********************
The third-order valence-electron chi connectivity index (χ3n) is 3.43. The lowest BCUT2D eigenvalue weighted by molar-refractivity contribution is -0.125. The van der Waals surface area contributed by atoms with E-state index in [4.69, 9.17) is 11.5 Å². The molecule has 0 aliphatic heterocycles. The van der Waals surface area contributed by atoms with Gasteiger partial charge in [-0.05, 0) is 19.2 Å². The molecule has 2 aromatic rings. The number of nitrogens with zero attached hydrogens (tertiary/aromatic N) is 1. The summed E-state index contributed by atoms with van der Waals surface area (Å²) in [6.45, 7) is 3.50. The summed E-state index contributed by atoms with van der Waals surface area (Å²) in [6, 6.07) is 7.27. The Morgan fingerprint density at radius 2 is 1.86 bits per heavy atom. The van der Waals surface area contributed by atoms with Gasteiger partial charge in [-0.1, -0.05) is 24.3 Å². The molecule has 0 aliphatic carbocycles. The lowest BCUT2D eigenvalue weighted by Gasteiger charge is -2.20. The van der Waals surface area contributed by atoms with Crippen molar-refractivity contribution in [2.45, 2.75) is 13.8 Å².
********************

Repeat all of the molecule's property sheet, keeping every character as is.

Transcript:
The third-order valence-electron chi connectivity index (χ3n) is 3.43. The lowest BCUT2D eigenvalue weighted by molar-refractivity contribution is -0.125. The van der Waals surface area contributed by atoms with E-state index in [4.69, 9.17) is 11.5 Å². The molecule has 0 aliphatic heterocycles. The van der Waals surface area contributed by atoms with Gasteiger partial charge in [-0.05, 0) is 19.2 Å². The molecule has 2 aromatic rings. The number of nitrogens with zero attached hydrogens (tertiary/aromatic N) is 1. The summed E-state index contributed by atoms with van der Waals surface area (Å²) in [6.45, 7) is 3.50. The summed E-state index contributed by atoms with van der Waals surface area (Å²) in [6, 6.07) is 7.27. The Morgan fingerprint density at radius 2 is 1.86 bits per heavy atom. The van der Waals surface area contributed by atoms with Gasteiger partial charge in [-0.1, -0.05) is 24.3 Å². The molecule has 0 aliphatic carbocycles. The lowest BCUT2D eigenvalue weighted by Gasteiger charge is -2.20. The van der Waals surface area contributed by atoms with Crippen molar-refractivity contribution in [2.45, 2.75) is 13.8 Å².